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Posts by wakibaki

  Absolutely not. It will make the crosstalk worse.   w
You can build a CMoy with an AD8397 as a direct substitute for whichever opamp. You will need to etch a board, however, to take advantage of the high current/power of which it is capable. It needs the pad on the bottom soldered to a large area of copper on the PCB to act as a heatsink. The easiest way to do that is to use SMT components on the top side, leave the bottom surface unetched and drill a fair-sized hole that will allow you to fill it with solder and make a...
AMB's Mini3 uses an AD8397 in one of it's variations.   The AD8397 has the virtue of swinging ~rail-rail. It has no short-circuit tolerance, however.   w
I had one of the opamps upside down in the original drawing...     You should be able to see (I think), if you expand the picture, that the legend in the bottom left hand of the screen shows 498.301nA. This is the current in the ballast resistor. The offset voltage (from midpoint) is ~4mV. This takes no account of opamp input offset voltage, however, but the error due to variation in regulator voltage references and consequent quiescent current is likely to be...
A simple (not so simple) way round this is to use a single regulator and make sure that it is on the correct side to pass any DC bias in the returned current from the amplifier. Unless you want to match each regulator to each amplifier this presents its own problems.   You might find that with a suitable opamp, the opamp/transistor circuit I drew can actually be built to reliably outperform the regulator circuit in terms of wasted power. It can certainly be built to...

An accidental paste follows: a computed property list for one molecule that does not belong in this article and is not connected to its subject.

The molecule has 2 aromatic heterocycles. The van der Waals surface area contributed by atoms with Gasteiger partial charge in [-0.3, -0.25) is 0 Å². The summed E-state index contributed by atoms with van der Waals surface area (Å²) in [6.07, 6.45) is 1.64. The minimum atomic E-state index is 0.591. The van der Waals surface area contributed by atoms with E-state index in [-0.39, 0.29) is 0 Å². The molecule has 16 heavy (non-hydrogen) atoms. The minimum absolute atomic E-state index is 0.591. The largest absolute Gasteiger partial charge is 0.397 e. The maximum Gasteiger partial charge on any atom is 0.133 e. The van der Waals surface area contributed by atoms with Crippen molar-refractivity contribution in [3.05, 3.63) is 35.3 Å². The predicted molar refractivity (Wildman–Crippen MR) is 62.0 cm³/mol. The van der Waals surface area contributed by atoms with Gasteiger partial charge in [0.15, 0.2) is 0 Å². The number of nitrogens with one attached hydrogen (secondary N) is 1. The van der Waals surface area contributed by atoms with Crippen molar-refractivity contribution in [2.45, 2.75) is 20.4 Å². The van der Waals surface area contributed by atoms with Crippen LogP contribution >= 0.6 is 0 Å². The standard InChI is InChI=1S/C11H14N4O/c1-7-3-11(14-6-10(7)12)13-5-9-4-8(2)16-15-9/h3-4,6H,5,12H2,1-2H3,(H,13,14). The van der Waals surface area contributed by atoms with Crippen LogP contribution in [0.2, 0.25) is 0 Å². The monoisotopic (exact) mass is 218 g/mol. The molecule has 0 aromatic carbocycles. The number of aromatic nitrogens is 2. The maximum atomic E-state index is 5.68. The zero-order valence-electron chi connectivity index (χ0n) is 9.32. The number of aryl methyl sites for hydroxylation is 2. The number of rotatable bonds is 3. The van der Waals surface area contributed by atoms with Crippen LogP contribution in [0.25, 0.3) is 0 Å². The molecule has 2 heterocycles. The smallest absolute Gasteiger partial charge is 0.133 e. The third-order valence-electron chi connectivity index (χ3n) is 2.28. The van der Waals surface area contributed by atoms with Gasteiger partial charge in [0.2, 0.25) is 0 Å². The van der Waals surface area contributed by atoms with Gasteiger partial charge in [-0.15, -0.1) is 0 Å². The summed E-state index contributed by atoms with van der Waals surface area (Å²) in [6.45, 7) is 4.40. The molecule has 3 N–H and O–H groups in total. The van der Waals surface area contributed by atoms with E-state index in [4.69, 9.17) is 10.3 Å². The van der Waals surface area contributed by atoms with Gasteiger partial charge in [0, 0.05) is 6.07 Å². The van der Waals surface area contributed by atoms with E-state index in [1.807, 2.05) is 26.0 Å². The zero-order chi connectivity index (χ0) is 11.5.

Good question Kim, I should have paid more attention.   We're not dealing with DC here, we're dealing with AC. As long as the the net current is zero there will be no problem, there are some big caps there. What I should have thought of, and which is why he is getting the result he does, is what happens at DC. If there is a net DC bias that exceeds the leakage through the caps and the adj. pin there could be a problem.    Sorry goldpoint, your point is well...
  No I don't see. It doesn't sound at all likely to me. You obviously did not monitor the ground-to-opposite rail voltages when you did the tests. If the ground point moves toward the positive rail, the negative rail must move toward the positive rail by double the amount, because the 2 resistors and the zener diode keep the regulator adj. pin at 1.25V negative of the centre point, and its output therefore at the centre point.   As Kim said, the 2 outputs should be at the...
I think that with just 1 regulator the sinking impedance and the sourcing impedance may not be symmetrical. This would have to be tested, at least in simulation. The advantage is that there are no problems with matching and no necessity for the ballast resistors with a consequent lower output impedance and no possibility of power being wasted if the two regulators end up producing slightly different voltages.   It just illustrates IMO, the reasons to stay away from...
  There is only one ground. How can half of it be regulated?
Looks good to me Kim, but maybe some of it is unnecessary...       w
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